Q: Can someone have a metastatic tumor without having a primary cancer?
That’s goes back to the question, metastatic breast, that’s all they say in the documentation. So, what do we need to translate that is? How do we code that? The answer is “no.” A metastatic tumor is always caused by cancer cells from another part of the body. So, if you say “metastatic breast” then we know that that cancer came from someplace else, right? A metastatic tumor is always caused by cancer cells from another body part.
It goes on to say, when that metastatic tumor is found first, the primary cancer can also be found, because they’ll look under the microscope and they’ll say, “This is breast tissue, breast cells, cancer cells in the bone,” so the primary site would be the breast and the secondary site would be the bone.
Now, what if they haven’t determined from all of the tests what the primary is, but they know that the cells that are in the breast are not breast cells? They know it came from someplace else but they haven’t determined where. What do you do? So that’s a metastatic breast. They know because they looked at the cells, Pathology tells them it’s still a secondary cancer.
Metastatic Tumor Coding – Primary vs. Secondary Cancer Video
However, in some patients – this is underlined that’s why I want you to pay attention –a metastatic tumor is diagnosed but the primary tumor cannot be found, despite extensive tests. So, the pathologist knows that the diagnosed tumor, metastatic breast, is a secondary because of the organ or the tissue in which the tumor was found is not the same as the cells that are cancerous. That’s when you know to code it as a secondary. If I just saw documentation that said “metastatic breast” I would lean towards that being secondary.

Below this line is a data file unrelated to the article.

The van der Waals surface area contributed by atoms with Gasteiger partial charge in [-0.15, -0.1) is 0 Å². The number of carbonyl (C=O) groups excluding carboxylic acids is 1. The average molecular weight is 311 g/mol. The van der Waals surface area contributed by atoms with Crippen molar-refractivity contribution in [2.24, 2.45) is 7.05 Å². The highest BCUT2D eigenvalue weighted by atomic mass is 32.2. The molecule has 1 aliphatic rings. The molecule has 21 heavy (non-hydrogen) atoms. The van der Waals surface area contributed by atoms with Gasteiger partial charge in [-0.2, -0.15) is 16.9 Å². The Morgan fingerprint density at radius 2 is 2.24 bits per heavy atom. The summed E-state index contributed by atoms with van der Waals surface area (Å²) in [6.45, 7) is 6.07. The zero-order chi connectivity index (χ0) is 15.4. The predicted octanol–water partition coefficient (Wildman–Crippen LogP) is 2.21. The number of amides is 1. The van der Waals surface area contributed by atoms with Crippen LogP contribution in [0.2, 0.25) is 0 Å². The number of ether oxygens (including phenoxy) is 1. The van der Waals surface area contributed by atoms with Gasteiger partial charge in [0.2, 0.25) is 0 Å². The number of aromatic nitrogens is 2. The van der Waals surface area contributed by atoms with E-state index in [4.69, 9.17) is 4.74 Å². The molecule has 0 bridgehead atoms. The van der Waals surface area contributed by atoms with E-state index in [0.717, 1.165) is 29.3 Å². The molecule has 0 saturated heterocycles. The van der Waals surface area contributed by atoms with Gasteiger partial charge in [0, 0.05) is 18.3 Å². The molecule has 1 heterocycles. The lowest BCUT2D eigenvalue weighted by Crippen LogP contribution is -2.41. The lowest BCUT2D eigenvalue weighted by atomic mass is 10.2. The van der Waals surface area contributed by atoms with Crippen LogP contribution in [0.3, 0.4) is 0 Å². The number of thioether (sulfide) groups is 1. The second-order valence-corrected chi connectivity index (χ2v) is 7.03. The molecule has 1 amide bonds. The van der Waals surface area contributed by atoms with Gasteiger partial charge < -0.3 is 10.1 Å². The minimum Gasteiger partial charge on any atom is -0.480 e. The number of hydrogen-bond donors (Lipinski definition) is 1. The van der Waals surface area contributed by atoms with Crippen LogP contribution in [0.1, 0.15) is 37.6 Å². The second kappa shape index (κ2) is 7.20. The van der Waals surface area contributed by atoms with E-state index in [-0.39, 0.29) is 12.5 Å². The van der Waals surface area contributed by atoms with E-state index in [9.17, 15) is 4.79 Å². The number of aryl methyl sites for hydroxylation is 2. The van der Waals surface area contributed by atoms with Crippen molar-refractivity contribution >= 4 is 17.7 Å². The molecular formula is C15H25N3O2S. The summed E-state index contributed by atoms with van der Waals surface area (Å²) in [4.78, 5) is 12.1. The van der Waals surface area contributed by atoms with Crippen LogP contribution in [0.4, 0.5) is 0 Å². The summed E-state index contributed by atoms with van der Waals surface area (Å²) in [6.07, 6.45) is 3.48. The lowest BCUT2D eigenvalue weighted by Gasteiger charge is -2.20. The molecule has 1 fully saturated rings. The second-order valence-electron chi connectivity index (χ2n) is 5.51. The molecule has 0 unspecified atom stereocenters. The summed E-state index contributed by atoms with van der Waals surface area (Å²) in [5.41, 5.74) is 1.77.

Now, are you going to have more information? When you’re doing risk adjustment coding, most of the MA plans and stuff will allow you to look through the entire years’ worth of documentation to find out, only for cancer, a higher specificity. They don’t let you do that with other diagnoses.
But with cancer, when I worked for UHC, they did say that’s the only diagnosis that you can use other encounters to determine the encounter that you’re looking at what type of cancer or the highest specificity. Again, with risk adjustment rules changed; but when you have a diagnosis of metastatic cancer, I would start digging and snooping into the person’s chart and see if you can get to a higher specificity, but with just plain metastatic breast, I would say that’s secondary.
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